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Ok, So I am writing another program for the purpose of manipulating binary files. This program is importing a file larger than anything I have had to manipulate before, about 12K.

I'm curious as to how the Stream.read command works....I know that this sounds elementary, but how can I tell that the file has been read completely so that I can begin manipulating it, as of right now I have this code...

// Opens a stream to the path chosen in the open file dialog
using (FileStream stream = new FileStream(chosenFile, FileMode.Open, FileAccess.Read))                     
{
    size = (int)stream.Length; // Returns the length of the file
    data = new byte[size]; // Initializes and array in which to store the file
    stream.Read(data, 0, size); // Begins to read from the constructed stream
    progressBar1.Maximum = size;

    while (byteCounter < size)
    {
        int i = data[byteCounter];

        byteCounter++;
        progressBar1.Increment(1);
    } 
}

I Understand that this is very very simple, but can someone explain to me how stream.Read works, does it store everything into the byte array "data" and then I can manipulate that as I see fit, or do I have to manipulate the file as it is being read. Again I apologize if this is elementary, all thoughts are appreciated

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2 Answers 2

up vote 3 down vote accepted

This line

stream.Read(data, 0, size); 

reads everything from the stream and stores the file content in your byte array
You can start working immediately on the array.

See FileStream.Read docs on MSDN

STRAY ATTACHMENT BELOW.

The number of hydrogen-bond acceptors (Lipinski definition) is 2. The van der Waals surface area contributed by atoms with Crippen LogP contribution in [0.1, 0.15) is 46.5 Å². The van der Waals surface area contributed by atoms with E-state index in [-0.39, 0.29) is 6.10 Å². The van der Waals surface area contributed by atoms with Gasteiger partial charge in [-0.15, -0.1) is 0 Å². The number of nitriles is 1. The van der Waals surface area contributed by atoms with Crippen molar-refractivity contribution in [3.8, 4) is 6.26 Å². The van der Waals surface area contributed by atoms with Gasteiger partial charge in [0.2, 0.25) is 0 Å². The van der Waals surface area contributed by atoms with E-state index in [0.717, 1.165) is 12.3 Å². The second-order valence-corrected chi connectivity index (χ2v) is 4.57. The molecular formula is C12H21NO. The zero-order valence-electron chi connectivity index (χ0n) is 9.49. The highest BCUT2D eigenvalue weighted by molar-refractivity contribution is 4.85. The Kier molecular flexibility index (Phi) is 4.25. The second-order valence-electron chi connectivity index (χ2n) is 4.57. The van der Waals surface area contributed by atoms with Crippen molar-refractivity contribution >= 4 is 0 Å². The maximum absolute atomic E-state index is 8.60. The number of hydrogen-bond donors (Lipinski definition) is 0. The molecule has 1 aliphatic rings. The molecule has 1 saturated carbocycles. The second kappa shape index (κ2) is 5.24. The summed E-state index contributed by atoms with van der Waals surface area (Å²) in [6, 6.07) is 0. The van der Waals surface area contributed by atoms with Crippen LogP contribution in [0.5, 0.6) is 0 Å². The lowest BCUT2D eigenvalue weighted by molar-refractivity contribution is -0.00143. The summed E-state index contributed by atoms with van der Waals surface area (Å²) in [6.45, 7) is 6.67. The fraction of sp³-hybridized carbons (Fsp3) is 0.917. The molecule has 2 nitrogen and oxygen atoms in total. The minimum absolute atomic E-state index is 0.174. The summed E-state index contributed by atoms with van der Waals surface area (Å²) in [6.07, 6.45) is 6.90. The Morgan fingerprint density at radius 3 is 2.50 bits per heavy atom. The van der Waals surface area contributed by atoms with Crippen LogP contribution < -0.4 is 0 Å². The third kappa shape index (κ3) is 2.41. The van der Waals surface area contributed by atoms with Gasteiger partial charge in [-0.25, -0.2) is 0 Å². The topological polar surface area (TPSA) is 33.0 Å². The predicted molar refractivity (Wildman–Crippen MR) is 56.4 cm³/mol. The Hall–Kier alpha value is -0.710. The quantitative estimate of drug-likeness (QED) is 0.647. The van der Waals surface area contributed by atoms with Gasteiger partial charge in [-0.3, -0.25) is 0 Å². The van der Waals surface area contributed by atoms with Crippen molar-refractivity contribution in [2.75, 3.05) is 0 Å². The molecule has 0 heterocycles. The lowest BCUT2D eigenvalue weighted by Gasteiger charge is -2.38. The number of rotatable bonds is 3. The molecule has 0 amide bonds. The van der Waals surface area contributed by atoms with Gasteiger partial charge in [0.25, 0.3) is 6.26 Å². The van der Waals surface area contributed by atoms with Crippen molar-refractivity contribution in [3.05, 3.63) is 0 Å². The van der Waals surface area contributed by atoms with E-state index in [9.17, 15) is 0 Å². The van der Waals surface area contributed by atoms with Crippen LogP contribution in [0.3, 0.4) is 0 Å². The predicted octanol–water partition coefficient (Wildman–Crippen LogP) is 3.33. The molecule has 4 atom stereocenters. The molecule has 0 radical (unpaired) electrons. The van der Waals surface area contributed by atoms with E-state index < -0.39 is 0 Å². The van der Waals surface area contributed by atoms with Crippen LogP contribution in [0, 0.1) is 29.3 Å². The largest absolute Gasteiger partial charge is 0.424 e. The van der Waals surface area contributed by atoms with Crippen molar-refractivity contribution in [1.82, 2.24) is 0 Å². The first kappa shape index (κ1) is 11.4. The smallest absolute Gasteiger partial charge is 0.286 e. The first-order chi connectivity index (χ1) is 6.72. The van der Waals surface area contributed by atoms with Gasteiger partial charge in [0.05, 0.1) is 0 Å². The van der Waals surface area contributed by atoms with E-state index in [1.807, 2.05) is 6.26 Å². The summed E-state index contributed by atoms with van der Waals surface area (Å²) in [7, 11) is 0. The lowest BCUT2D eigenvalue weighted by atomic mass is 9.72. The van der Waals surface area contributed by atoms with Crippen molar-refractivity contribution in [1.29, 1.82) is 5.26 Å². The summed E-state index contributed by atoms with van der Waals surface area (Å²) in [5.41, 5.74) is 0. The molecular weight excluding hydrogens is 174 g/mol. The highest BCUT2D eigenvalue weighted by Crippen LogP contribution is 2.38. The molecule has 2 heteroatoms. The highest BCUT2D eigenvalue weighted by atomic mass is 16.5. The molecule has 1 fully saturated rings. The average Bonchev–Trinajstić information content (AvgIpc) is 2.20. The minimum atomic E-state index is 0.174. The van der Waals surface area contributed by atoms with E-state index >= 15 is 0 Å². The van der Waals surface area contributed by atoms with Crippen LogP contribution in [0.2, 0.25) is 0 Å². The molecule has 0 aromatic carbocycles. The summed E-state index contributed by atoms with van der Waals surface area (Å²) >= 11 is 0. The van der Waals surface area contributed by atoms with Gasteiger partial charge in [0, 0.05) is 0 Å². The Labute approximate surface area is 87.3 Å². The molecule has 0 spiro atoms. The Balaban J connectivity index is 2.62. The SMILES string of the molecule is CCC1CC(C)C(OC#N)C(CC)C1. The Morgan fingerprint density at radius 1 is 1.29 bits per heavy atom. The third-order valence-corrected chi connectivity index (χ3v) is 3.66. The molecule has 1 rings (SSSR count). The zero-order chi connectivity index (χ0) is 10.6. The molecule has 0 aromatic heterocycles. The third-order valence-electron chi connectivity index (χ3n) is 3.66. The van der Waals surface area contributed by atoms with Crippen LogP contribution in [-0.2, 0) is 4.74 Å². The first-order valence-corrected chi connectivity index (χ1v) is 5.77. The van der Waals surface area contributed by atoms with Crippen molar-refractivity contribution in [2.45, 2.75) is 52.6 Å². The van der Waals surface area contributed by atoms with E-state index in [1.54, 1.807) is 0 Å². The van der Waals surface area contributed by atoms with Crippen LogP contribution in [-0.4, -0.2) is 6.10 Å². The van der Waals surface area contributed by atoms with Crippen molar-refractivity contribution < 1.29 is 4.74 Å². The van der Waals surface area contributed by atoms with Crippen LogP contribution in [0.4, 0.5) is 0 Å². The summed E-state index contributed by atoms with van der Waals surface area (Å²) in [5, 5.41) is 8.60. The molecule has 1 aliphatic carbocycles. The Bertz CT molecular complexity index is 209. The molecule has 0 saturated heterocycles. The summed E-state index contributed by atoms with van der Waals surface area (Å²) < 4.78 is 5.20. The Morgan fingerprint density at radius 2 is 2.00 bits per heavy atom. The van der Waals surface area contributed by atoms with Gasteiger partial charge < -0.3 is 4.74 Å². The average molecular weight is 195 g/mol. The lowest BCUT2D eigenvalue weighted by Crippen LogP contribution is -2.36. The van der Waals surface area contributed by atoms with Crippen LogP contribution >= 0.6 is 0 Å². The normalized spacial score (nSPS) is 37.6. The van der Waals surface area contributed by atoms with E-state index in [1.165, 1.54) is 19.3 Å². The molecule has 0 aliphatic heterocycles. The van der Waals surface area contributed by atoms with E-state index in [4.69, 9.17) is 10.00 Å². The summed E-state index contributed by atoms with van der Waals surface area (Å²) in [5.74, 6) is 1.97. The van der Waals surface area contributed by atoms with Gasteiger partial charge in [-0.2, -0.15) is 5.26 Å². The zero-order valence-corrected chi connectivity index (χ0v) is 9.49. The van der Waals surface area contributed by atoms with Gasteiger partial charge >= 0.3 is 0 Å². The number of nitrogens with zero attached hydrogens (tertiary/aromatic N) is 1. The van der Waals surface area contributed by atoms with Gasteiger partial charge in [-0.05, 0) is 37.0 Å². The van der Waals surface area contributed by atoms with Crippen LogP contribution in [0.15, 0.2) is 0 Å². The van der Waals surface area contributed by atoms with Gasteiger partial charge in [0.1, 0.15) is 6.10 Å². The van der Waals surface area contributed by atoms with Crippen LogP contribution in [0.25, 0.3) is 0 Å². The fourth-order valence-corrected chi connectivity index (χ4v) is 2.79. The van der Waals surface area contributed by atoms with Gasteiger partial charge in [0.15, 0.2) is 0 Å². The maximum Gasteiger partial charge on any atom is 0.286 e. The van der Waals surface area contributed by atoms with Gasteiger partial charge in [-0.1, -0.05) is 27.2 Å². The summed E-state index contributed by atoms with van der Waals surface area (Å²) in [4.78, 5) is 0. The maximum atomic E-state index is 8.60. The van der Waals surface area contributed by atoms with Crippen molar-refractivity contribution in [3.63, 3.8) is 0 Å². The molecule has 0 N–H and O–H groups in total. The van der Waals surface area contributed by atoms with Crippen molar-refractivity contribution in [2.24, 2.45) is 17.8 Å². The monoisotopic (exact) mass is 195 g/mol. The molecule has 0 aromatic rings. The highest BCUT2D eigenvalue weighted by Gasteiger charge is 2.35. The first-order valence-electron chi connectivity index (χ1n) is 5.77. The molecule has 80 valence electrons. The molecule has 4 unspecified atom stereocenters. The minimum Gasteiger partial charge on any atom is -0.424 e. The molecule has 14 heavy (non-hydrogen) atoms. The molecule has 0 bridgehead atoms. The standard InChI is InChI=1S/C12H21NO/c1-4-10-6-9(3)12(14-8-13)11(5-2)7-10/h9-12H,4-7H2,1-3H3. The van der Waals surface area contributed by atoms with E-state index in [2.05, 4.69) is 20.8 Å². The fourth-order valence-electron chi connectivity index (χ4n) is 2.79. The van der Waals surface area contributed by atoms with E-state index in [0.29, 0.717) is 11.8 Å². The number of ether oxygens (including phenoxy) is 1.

Your code reads the length of the file, allocate a byte array of the correct size, then reads everything in a single shot.
Of course this method is not viable if your file is really big.
(and the definition of 'big' could be different compared to the available memory). In that case the approach used is to read chunks of the file, processing and looping till all the bytes are read.

However, DotNet has specialized classes for reading and writing binary files.
See the documentation on BinaryReader

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So from what I'm looking at, it automatically reads and stores it for you, leaving the array for manipulation? –  Bubo Aug 8 '12 at 20:59
    
also in regards to bytecounter it's defined earlier in the code, –  Bubo Aug 8 '12 at 21:05
    
Yes, you get the length of the file, allocate a byte of the correct size, then read everything in a single shot. (Added some thoughts to my answer) –  Steve Aug 8 '12 at 21:08
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This doesn't exactly answer your question as to how Stream.Read works but does illuminate the fact that what you want already exists in .Net.

File.ReadAllBytes would work without issue for a 12K file.

byte[] content = File.ReadAllBytes("path");
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